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Strikers at the Lonmin-owned Marikana platinum mine agreed to a 22 percent pay rise, ending a nearly six-week strike that saw 45 people killed.
JOHANNESBURG, South Africa — Workers at South Africa's Marikana platinum mine are set to return to work Thursday after agreeing to a wage deal that includes a 22-percent pay rise, ending a nearly six-week strike that saw 45 people killed.
Under the agreement, signed late Tuesday, the miners will also receive a once-off payment of 2,000 rand (about $240).
The wildcat strike began August 10 at the mine near Rustenburg, northwest of Johannesburg, owned by London-listed Lonmin PLC.
The action at Marikana sparked strikes and protests over wages at neighboring platinum, gold and chrome mines, with workers demanding monthly pay of 12,500 rand ($1,500).
Among the 45 people killed in violence during the strike were 34 shot dead by police during a protest on August 16, in an incident that shocked the nation.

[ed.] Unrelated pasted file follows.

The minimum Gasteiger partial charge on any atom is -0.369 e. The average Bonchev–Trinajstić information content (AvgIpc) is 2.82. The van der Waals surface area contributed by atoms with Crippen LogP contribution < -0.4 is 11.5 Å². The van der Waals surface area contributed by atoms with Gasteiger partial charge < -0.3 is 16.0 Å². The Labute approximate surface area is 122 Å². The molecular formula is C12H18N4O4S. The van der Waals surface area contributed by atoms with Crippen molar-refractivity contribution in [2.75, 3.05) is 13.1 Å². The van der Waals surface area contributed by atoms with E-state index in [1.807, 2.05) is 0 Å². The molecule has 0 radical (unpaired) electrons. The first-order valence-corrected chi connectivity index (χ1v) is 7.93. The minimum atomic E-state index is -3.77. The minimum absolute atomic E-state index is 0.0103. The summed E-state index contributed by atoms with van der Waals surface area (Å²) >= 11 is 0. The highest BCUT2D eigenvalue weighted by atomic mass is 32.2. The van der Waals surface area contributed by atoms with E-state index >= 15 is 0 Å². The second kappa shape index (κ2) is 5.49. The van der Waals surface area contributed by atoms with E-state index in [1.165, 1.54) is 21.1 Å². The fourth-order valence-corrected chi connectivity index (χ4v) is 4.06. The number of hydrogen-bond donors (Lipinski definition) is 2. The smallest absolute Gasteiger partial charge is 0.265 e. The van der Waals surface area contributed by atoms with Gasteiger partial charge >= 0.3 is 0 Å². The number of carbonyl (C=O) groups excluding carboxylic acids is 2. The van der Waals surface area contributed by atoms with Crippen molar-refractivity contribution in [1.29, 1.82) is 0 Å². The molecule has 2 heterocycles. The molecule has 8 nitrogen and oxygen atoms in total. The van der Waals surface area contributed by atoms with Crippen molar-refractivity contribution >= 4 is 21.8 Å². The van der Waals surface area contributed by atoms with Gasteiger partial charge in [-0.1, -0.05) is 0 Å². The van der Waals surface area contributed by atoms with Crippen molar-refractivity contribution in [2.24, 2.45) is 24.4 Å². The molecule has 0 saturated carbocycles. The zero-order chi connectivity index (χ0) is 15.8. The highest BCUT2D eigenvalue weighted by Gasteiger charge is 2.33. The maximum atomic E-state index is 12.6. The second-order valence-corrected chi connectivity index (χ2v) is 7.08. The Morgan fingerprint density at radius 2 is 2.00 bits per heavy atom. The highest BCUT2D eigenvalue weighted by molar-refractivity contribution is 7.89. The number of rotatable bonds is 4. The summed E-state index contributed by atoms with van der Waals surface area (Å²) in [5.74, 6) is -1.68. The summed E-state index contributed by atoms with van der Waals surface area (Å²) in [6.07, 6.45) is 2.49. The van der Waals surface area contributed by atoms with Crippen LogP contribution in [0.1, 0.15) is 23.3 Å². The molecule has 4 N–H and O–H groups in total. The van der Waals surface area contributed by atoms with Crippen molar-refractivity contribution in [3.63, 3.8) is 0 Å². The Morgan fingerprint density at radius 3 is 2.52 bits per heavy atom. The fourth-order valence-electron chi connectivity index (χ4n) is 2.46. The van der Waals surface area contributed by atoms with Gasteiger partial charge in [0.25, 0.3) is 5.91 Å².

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A day after announcing a crackdown on strikers, the South African government on Saturday sent in hundreds of police, backed by soldiers and military vehicles, to raid workers' shacks for weapons including machetes, spears and clubs.
Bishop Joe Seoka, a mediator, on Tuesday informed cheering workers gathered at a stadium near Marikana mine of the deal, which was later signed with Lonmin management.
According to the South African Press Association, under the agreement, rock drill operators will receive 11,078 rand a month before deductions.
"We are happy with the latest offer; it is better than what the workers got before they went on strike," Seoka told SAPA.
Simon Scott, Lonmin's acting chief executive, described the agreement as "only one step in a long and difficult process which lies ahead for everyone who has been affected by the events at Marikana."
“These have been difficult and tragic weeks for everyone involved with the company, the communities living around our operations and the South African
nation as a whole," Scott said in a statement.
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